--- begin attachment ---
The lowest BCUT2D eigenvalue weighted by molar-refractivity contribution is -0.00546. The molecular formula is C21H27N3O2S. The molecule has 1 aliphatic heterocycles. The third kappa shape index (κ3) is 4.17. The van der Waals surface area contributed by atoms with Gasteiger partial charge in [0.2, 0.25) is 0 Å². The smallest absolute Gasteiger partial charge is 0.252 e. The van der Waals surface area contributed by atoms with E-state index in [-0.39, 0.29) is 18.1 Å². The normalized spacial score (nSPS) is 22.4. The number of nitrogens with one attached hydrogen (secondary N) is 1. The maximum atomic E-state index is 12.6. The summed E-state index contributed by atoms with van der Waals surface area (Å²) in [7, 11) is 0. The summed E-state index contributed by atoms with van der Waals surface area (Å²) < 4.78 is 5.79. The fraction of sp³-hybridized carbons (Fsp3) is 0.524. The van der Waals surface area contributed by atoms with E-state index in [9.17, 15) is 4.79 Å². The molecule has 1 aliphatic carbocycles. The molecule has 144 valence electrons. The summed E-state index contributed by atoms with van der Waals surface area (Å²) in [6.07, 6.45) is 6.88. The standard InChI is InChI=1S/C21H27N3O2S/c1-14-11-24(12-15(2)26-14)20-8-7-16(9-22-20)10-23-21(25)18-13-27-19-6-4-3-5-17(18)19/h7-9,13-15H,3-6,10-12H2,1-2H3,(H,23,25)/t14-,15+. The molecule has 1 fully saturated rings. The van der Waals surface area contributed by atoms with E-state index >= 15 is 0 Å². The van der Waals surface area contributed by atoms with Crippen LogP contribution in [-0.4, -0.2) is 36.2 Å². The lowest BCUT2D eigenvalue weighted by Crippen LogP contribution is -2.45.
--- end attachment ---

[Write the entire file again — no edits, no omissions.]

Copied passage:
The lowest BCUT2D eigenvalue weighted by molar-refractivity contribution is -0.00546. The molecular formula is C21H27N3O2S. The molecule has 1 aliphatic heterocycles. The third kappa shape index (κ3) is 4.17. The van der Waals surface area contributed by atoms with Gasteiger partial charge in [0.2, 0.25) is 0 Å². The smallest absolute Gasteiger partial charge is 0.252 e. The van der Waals surface area contributed by atoms with E-state index in [-0.39, 0.29) is 18.1 Å². The normalized spacial score (nSPS) is 22.4. The number of nitrogens with one attached hydrogen (secondary N) is 1. The maximum atomic E-state index is 12.6. The summed E-state index contributed by atoms with van der Waals surface area (Å²) in [7, 11) is 0. The summed E-state index contributed by atoms with van der Waals surface area (Å²) < 4.78 is 5.79. The fraction of sp³-hybridized carbons (Fsp3) is 0.524. The van der Waals surface area contributed by atoms with E-state index in [9.17, 15) is 4.79 Å². The molecule has 1 aliphatic carbocycles. The molecule has 144 valence electrons. The summed E-state index contributed by atoms with van der Waals surface area (Å²) in [6.07, 6.45) is 6.88. The standard InChI is InChI=1S/C21H27N3O2S/c1-14-11-24(12-15(2)26-14)20-8-7-16(9-22-20)10-23-21(25)18-13-27-19-6-4-3-5-17(18)19/h7-9,13-15H,3-6,10-12H2,1-2H3,(H,23,25)/t14-,15+. The molecule has 1 fully saturated rings. The van der Waals surface area contributed by atoms with E-state index >= 15 is 0 Å². The van der Waals surface area contributed by atoms with Crippen LogP contribution in [-0.4, -0.2) is 36.2 Å². The lowest BCUT2D eigenvalue weighted by Crippen LogP contribution is -2.45.